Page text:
The release of watchOS 9 also saw the introduction of a few new fancy watch faces that you might want to take for a spin. These include a new astronomy face, a quirky playtime face, a lunar face, and a new typeface screen called Metropolitan. The latter changes as you rotate the Digital Crown, which is a nice touch. Classic watch faces have also been updated to show off new enhanced depth effects, if you’re into that sort of thing.



If you’re rocking iOS 16, you might already be familiar with Apple’s Focus mode, which can be customised to limit notifications while changing things like your lock screen during specific triggers like time periods, to help limit distractions. Thankfully, watchOS 9 also supports this feature, ensuring that you can concentrate on tasks without WhatsApp bants obliterating your concentration. Go to Settings on your iPhone, Focus, then create a new Focus, or select an existing option. Customise the settings to your liking, then under Customise Screens, select Edit, then the watch face option. Select an appropriate watch face, hit Done, and you’re all set.

Sounds like a plan

If you’re forever topping up your social battery with rooftop cocktails, dentist visits, and squash tournaments, then the ability to add calendar events directly from your wrist will be one of the best Apple Watch tips and tricks in your arsenal. Tap the three dots on the bottom right when you’re viewing your calendar, then tap the impossible-to-miss red New Event button. From there, you can tweak everything from the name, date, and time, as well as invite other people, select the specific calendar you want to add it to, and more.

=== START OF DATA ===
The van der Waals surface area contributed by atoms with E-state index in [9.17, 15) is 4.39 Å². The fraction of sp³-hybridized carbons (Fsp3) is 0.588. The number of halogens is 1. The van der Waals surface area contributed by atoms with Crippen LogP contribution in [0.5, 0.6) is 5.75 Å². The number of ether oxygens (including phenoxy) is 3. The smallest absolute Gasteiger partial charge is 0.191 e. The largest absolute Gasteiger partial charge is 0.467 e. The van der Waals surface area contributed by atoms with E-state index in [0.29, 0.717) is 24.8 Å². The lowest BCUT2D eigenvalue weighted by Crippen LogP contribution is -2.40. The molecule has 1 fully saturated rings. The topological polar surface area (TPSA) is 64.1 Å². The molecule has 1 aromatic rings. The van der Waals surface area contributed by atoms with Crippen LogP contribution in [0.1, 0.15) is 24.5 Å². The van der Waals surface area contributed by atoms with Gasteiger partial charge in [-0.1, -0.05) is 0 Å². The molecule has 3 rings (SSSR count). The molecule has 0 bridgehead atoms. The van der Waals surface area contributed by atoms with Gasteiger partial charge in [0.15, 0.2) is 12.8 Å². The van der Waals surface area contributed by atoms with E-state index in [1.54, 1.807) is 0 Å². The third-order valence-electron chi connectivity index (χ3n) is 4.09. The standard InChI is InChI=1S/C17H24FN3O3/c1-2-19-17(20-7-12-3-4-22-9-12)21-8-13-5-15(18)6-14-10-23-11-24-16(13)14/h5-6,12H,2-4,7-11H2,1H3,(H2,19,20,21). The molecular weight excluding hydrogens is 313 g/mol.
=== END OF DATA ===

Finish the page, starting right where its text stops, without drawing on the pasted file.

If you own an Apple Watch Series 6 or newer, you can use watchOS 9’s Backtrack feature to retrace your steps. Simply fire up the compass app, tap the footprint icon on the bottom right, and select Start to begin recording your route. When you’re ready to go back, hit pause, then Retrace Steps. After that, it’s just a matter of following the icon on the compass to reverse yourself along your original route. Take that, Minotaur.

Change of plans


If you’re forever setting and tweaking reminders, then you’ll be glad to hear that you can edit reminders directly on your Apple Watch, thanks to watchOS 9. Fire open your reminders, select Edit, and tweak away. Simple.

Profile image of Esat Dedezade Esat Dedezade Contributor


Esat has been a gadget fan ever since his tiny four-year-old brain was captivated by a sound-activated dancing sunflower. From there it was a natural progression to a Sega Mega Drive, a brief obsession with hedgehogs, and a love for all things tech. After 7 years as a writer and deputy editor for Stuff, Esat ventured out into the corporate world, spending three years as Editor of Microsoft's European News Centre. Now a freelance writer, his appetite for shiny gadgets has no bounds. Oh, and like all good human beings, he's very fond of cats.